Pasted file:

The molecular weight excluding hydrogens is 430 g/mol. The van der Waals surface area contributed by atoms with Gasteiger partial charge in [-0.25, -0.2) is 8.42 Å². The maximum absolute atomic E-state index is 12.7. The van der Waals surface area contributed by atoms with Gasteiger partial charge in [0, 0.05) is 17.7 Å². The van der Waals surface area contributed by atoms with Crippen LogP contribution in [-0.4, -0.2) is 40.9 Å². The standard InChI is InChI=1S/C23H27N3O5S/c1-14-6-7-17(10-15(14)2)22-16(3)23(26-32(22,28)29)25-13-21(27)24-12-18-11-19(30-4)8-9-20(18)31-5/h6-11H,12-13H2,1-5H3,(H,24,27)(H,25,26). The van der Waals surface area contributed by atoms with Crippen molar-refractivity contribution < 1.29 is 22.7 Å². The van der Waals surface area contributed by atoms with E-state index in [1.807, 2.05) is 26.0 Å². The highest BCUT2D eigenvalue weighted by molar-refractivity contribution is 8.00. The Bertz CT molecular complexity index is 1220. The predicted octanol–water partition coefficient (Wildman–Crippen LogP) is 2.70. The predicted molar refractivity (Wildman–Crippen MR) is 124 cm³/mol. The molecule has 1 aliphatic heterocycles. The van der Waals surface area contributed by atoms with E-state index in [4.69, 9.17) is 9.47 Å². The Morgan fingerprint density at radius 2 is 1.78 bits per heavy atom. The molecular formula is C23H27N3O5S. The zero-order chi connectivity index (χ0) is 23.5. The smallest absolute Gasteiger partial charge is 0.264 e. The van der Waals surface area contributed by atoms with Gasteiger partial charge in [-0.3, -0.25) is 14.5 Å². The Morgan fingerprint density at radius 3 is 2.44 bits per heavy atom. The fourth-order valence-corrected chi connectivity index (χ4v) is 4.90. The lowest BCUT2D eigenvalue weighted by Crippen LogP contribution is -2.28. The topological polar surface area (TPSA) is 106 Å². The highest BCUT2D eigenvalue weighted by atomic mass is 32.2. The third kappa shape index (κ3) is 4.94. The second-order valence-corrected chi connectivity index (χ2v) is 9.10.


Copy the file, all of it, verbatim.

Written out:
The molecular weight excluding hydrogens is 430 g/mol. The van der Waals surface area contributed by atoms with Gasteiger partial charge in [-0.25, -0.2) is 8.42 Å². The maximum absolute atomic E-state index is 12.7. The van der Waals surface area contributed by atoms with Gasteiger partial charge in [0, 0.05) is 17.7 Å². The van der Waals surface area contributed by atoms with Crippen LogP contribution in [-0.4, -0.2) is 40.9 Å². The standard InChI is InChI=1S/C23H27N3O5S/c1-14-6-7-17(10-15(14)2)22-16(3)23(26-32(22,28)29)25-13-21(27)24-12-18-11-19(30-4)8-9-20(18)31-5/h6-11H,12-13H2,1-5H3,(H,24,27)(H,25,26). The van der Waals surface area contributed by atoms with Crippen molar-refractivity contribution < 1.29 is 22.7 Å². The van der Waals surface area contributed by atoms with E-state index in [1.807, 2.05) is 26.0 Å². The highest BCUT2D eigenvalue weighted by molar-refractivity contribution is 8.00. The Bertz CT molecular complexity index is 1220. The predicted octanol–water partition coefficient (Wildman–Crippen LogP) is 2.70. The predicted molar refractivity (Wildman–Crippen MR) is 124 cm³/mol. The molecule has 1 aliphatic heterocycles. The van der Waals surface area contributed by atoms with E-state index in [4.69, 9.17) is 9.47 Å². The Morgan fingerprint density at radius 2 is 1.78 bits per heavy atom. The molecular formula is C23H27N3O5S. The zero-order chi connectivity index (χ0) is 23.5. The smallest absolute Gasteiger partial charge is 0.264 e. The van der Waals surface area contributed by atoms with Gasteiger partial charge in [-0.3, -0.25) is 14.5 Å². The Morgan fingerprint density at radius 3 is 2.44 bits per heavy atom. The fourth-order valence-corrected chi connectivity index (χ4v) is 4.90. The lowest BCUT2D eigenvalue weighted by Crippen LogP contribution is -2.28. The topological polar surface area (TPSA) is 106 Å². The highest BCUT2D eigenvalue weighted by atomic mass is 32.2. The third kappa shape index (κ3) is 4.94. The second-order valence-corrected chi connectivity index (χ2v) is 9.10.